I brought the solid steel tip of baton down onto his knee. The thud was loud enough to echo off the surrounding buildings. His leg buckled, bringing his head down to an easier to manage level. Combined with a second swing into the soft flesh of his gut facilitated an easy grab for handful of hair.
Winning a fight was easy. You just needed to be stronger. Whether that strength came from your friends at your back, the muscle in your arm or the tactics you use. I’d won almost all of the fight’s I’d been in, even if I only had a hand-full of the advantage.
But winning a single fight was pretty meaningless. I’d won individual fights, but lost out overall. Always on the back-foot.
I was left with no free hands. The baton had served its purpose. This close to an opponent it didn’t serve much of a threat. No room to get a swing. I let it fall. The metal rang like a bell. Loud, sure to get anyone’s attention if they weren’t already watching.
They were watching.
I wouldn’t have said there was a circle of people. That would require people approaching. No, too dangerous. Too much fallout if someone started shooting. But people had taken note, been careful to keep walking and stopped at a safer distance. Those holding conversations, perhaps bargaining over the price of lunch, stopped and focused their attention on the scene. People watched.
While the guy was still reeling from the pain and disorientated by a sharp yank of the head back, and down, I turned sideways to Danni. She was already throwing me a knife, half her attention on the man kneeling in front of her, gun casually pressed against his temple.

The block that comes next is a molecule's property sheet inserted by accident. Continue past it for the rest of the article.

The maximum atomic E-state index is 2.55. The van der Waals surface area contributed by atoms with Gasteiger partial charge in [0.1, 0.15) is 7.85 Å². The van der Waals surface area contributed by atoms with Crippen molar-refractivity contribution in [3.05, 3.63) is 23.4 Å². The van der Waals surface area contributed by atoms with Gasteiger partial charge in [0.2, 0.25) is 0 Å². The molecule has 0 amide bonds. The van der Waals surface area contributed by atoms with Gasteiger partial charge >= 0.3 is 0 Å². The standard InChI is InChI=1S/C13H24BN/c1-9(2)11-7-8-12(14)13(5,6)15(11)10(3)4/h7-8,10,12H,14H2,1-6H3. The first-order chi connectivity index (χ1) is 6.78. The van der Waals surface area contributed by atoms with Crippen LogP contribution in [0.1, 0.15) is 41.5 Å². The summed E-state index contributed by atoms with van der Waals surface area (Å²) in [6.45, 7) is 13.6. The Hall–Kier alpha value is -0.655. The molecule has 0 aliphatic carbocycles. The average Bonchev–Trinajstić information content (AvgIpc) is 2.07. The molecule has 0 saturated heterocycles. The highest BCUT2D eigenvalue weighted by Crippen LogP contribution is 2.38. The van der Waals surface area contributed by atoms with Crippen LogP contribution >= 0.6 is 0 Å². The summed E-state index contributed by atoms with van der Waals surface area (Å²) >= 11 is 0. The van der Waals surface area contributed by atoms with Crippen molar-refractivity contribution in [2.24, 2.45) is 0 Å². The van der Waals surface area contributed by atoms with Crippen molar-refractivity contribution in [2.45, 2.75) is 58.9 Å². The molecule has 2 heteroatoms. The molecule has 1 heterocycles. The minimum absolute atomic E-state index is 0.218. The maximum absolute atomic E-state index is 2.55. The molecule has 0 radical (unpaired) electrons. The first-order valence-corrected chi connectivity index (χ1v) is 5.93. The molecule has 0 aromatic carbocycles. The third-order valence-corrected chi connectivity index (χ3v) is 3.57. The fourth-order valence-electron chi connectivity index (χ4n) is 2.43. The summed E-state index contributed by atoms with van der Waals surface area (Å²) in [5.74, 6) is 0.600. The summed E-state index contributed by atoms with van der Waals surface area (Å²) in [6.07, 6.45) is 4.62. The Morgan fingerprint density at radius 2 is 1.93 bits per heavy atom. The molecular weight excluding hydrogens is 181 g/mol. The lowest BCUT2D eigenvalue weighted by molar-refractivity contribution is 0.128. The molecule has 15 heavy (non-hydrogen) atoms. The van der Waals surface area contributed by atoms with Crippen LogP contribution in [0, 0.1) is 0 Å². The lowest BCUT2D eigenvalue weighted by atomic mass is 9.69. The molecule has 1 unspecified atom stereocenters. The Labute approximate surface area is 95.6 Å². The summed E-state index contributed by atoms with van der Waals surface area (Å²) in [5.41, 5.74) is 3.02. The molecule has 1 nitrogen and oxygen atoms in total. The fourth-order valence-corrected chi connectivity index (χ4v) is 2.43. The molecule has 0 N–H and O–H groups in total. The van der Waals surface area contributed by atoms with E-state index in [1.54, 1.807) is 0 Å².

It arced through the air towards me, but she’d thrown it in such a way the blade trailed behind and I caught it single handed, without fumbling.
Thank fuck. A moment without anything to close in a tight fist had left them trembling. Please, no one look at my hands.
By the time the guy in my grasp had recovered his senses enough to start pulling away from my grip I had the tip pressed firmly against his jugular.
Winning a fight, easy. Winning a war? That required strategy, forward thinking, resources, but most importantly: Politics. I hadn’t had any of that. I hadn’t thought of my situation as a war, it was more of an outlet. But my goals had changed. Before, I had fixated on getting away from this place. Becoming a pilot was a way out. I didn’t have that option any more. There was no out. I was stuck here.
Now my goal was to make this place somewhere worth living.
Faced with superior numbers, conventional methods were against us. But history has shown that you don’t necessarily need superior numbers or resources. We were faced with one well tried tactic: Guerrilla. Hit, run, hide. Attack morale and kick at the supports of a conventional gang like the Kolmek.
I’d read a few history books. There was one thing that was crucial to a tactic like ours working.
“You know these men.” I announced to the small square. We’d picked our targets and location carefully. Unlike Mike, Danni had worked with the men on the ground. She knew those with the worst reputation.
And in an organisation like the Kolmek, having a bad reputation was an achievement.
I looked around. Those whose faces I could read showed a hint of fear, but mostly a haggard concern. What would this look like to them? How many times do they see the aftermath of different factions warring over rights to sell? Over territory to extort from?
With the knife still in hand, I quickly snapped the straps of my helmet open and pulled it from my head, letting it fall to the ground. The wind cooled my slightly sweat-damp hair. The guy shifted with the knife gone, even for a moment. I quickly returned it, quietening him with a subtle jerk to dig the blade into his skin. He stopped.